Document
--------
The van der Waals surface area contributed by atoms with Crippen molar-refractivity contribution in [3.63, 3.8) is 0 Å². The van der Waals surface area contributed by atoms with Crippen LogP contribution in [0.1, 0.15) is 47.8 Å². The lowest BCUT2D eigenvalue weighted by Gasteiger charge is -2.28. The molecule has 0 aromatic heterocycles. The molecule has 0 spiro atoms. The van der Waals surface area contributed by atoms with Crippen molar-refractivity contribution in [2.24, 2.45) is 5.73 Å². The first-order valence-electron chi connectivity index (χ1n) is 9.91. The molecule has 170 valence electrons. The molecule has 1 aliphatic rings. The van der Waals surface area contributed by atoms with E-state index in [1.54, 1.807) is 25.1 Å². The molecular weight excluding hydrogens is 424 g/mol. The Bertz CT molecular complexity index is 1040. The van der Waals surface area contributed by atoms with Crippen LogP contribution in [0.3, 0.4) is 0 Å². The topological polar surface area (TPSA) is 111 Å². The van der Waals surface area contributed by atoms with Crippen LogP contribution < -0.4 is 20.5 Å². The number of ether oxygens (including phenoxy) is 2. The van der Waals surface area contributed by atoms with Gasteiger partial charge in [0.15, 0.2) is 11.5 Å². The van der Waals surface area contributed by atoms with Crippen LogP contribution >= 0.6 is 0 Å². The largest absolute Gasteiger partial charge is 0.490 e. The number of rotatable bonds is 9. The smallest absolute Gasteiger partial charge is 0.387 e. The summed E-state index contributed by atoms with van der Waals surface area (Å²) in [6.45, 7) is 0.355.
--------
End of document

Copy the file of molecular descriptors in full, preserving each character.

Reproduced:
The van der Waals surface area contributed by atoms with Crippen molar-refractivity contribution in [3.63, 3.8) is 0 Å². The van der Waals surface area contributed by atoms with Crippen LogP contribution in [0.1, 0.15) is 47.8 Å². The lowest BCUT2D eigenvalue weighted by Gasteiger charge is -2.28. The molecule has 0 aromatic heterocycles. The molecule has 0 spiro atoms. The van der Waals surface area contributed by atoms with Crippen molar-refractivity contribution in [2.24, 2.45) is 5.73 Å². The first-order valence-electron chi connectivity index (χ1n) is 9.91. The molecule has 170 valence electrons. The molecule has 1 aliphatic rings. The van der Waals surface area contributed by atoms with E-state index in [1.54, 1.807) is 25.1 Å². The molecular weight excluding hydrogens is 424 g/mol. The Bertz CT molecular complexity index is 1040. The van der Waals surface area contributed by atoms with Crippen LogP contribution in [0.3, 0.4) is 0 Å². The topological polar surface area (TPSA) is 111 Å². The van der Waals surface area contributed by atoms with Crippen LogP contribution < -0.4 is 20.5 Å². The number of ether oxygens (including phenoxy) is 2. The van der Waals surface area contributed by atoms with Gasteiger partial charge in [0.15, 0.2) is 11.5 Å². The van der Waals surface area contributed by atoms with Crippen LogP contribution >= 0.6 is 0 Å². The largest absolute Gasteiger partial charge is 0.490 e. The number of rotatable bonds is 9. The smallest absolute Gasteiger partial charge is 0.387 e. The summed E-state index contributed by atoms with van der Waals surface area (Å²) in [6.45, 7) is 0.355.